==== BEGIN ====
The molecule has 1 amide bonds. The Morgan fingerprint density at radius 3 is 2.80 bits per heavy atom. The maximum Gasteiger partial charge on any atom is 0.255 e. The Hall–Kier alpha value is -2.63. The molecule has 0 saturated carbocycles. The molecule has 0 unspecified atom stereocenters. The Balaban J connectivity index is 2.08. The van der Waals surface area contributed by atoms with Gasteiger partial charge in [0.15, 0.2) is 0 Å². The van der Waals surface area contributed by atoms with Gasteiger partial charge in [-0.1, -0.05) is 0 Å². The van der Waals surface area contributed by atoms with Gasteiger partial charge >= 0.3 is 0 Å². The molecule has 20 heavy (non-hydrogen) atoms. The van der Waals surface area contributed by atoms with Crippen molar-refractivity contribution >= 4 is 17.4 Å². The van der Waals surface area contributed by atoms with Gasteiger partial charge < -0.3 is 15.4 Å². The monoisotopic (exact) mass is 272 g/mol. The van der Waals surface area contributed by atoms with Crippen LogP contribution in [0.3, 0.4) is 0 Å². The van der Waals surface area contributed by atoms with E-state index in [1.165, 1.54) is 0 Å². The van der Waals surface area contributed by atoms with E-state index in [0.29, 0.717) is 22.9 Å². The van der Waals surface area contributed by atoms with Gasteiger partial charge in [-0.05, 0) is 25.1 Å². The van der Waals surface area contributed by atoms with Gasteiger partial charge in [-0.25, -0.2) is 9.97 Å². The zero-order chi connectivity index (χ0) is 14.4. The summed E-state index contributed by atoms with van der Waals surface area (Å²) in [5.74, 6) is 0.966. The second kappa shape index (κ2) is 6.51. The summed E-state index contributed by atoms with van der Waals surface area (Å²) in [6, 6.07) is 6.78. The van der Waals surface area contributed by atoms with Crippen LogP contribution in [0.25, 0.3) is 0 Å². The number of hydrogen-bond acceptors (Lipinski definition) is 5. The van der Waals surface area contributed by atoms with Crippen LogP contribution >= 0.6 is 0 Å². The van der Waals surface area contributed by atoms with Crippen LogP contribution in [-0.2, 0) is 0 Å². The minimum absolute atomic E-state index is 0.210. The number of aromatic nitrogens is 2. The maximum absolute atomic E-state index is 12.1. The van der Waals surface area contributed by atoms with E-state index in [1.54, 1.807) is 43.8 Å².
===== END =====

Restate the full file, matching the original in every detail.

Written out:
The molecule has 1 amide bonds. The Morgan fingerprint density at radius 3 is 2.80 bits per heavy atom. The maximum Gasteiger partial charge on any atom is 0.255 e. The Hall–Kier alpha value is -2.63. The molecule has 0 saturated carbocycles. The molecule has 0 unspecified atom stereocenters. The Balaban J connectivity index is 2.08. The van der Waals surface area contributed by atoms with Gasteiger partial charge in [0.15, 0.2) is 0 Å². The van der Waals surface area contributed by atoms with Gasteiger partial charge in [-0.1, -0.05) is 0 Å². The van der Waals surface area contributed by atoms with Gasteiger partial charge >= 0.3 is 0 Å². The molecule has 20 heavy (non-hydrogen) atoms. The van der Waals surface area contributed by atoms with Crippen molar-refractivity contribution >= 4 is 17.4 Å². The van der Waals surface area contributed by atoms with Gasteiger partial charge < -0.3 is 15.4 Å². The monoisotopic (exact) mass is 272 g/mol. The van der Waals surface area contributed by atoms with Crippen LogP contribution in [0.3, 0.4) is 0 Å². The van der Waals surface area contributed by atoms with E-state index in [1.165, 1.54) is 0 Å². The van der Waals surface area contributed by atoms with E-state index in [0.29, 0.717) is 22.9 Å². The van der Waals surface area contributed by atoms with Gasteiger partial charge in [-0.05, 0) is 25.1 Å². The van der Waals surface area contributed by atoms with Gasteiger partial charge in [-0.25, -0.2) is 9.97 Å². The zero-order chi connectivity index (χ0) is 14.4. The summed E-state index contributed by atoms with van der Waals surface area (Å²) in [5.74, 6) is 0.966. The second kappa shape index (κ2) is 6.51. The summed E-state index contributed by atoms with van der Waals surface area (Å²) in [6, 6.07) is 6.78. The van der Waals surface area contributed by atoms with Crippen LogP contribution in [0.25, 0.3) is 0 Å². The number of hydrogen-bond acceptors (Lipinski definition) is 5. The van der Waals surface area contributed by atoms with Crippen LogP contribution >= 0.6 is 0 Å². The van der Waals surface area contributed by atoms with Crippen LogP contribution in [-0.2, 0) is 0 Å². The minimum absolute atomic E-state index is 0.210. The number of aromatic nitrogens is 2. The maximum absolute atomic E-state index is 12.1. The van der Waals surface area contributed by atoms with E-state index in [1.54, 1.807) is 43.8 Å².